digital literacies, digital identity, digital strategy

Dr. Bonnie Stewart is an educator and researcher fascinated by who we are when we’re online.

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(photo credit: Kate Inglis)

My work investigates the intersections of knowledge, technology, and identity, and what networks mean for institutions. I am interested in digital scholarship, digital literacies, the tensions between open and closed learning practices, and the changing realities of contemporary higher ed. My research explores community and issues of equity and influence in digital networks and digital publics. It also examines the implications of social media models for learning.

I am founder and Director of Antigonish 2.0, a global project building institutional and community capacity in media literacy and civic engagement. I was involved in Massive Open Online Course (MOOC) research during its early days in Canada, have taught online and in hybrid contexts in higher ed since the 90s, and helped design UPEI’s first learning analytics project. As a member of PEI’s provincial Learning Partners Advisory Council, I co-chair a working group planning a PEI-wide event on the future of learning, and have coordinated and chaired education conferences in the Maritimes and the US. I consult on digital strategy and digital pedagogies with school systems and in higher ed, and have had the opportunity to keynote conferences and workshops throughout North America, and in Europe, the Middle East, and Australia.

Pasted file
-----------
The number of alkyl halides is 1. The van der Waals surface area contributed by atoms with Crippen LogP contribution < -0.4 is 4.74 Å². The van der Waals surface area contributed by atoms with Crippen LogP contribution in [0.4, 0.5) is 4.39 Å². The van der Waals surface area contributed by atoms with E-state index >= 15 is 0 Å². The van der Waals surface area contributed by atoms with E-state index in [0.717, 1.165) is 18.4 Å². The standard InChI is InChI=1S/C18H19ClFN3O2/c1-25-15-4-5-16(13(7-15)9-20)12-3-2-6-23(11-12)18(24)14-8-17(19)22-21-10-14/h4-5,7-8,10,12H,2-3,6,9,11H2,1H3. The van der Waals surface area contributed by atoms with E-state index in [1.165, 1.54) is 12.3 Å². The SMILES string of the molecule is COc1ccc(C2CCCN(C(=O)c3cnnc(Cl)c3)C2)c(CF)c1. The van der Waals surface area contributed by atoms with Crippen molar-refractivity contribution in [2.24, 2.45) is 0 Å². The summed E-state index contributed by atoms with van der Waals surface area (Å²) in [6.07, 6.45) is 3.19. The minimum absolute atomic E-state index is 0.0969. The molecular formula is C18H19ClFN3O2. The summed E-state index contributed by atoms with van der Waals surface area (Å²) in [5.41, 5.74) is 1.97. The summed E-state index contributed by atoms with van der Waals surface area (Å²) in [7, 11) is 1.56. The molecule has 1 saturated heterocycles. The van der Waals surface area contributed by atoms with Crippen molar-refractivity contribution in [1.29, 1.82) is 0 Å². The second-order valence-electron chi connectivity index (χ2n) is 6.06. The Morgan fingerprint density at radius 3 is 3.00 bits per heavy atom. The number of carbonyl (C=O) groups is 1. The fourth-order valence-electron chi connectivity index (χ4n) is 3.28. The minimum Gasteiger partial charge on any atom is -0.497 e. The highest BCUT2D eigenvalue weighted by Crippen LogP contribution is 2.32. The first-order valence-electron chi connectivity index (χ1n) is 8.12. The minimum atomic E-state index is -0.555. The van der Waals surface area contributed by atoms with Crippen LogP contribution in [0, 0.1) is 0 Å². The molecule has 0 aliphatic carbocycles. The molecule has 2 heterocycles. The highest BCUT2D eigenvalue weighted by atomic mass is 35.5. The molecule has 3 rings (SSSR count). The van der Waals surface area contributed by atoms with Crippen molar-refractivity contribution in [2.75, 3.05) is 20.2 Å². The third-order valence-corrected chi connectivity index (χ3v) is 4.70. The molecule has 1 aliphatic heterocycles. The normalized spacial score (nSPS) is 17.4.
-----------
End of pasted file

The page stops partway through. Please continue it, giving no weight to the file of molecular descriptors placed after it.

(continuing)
At the core of all my work is a twenty-year career in education, and a writing habit. I’ve been published in, The Guardian UK, Inside Higher Ed, University Affairs, and Hybrid Pedagogy, as well as in peer-reviewed venues. As Coordinator of Adult Teaching for the University of Prince Edward Island, I direct and develop professional learning initiatives for a suite of adult education programs. I teach courses in technologies, communications, digital pedagogies, leadership, and adult education.

I work in the open. I think best out loud on Twitter, as @bonstewart. I write to leave a mark in the snow.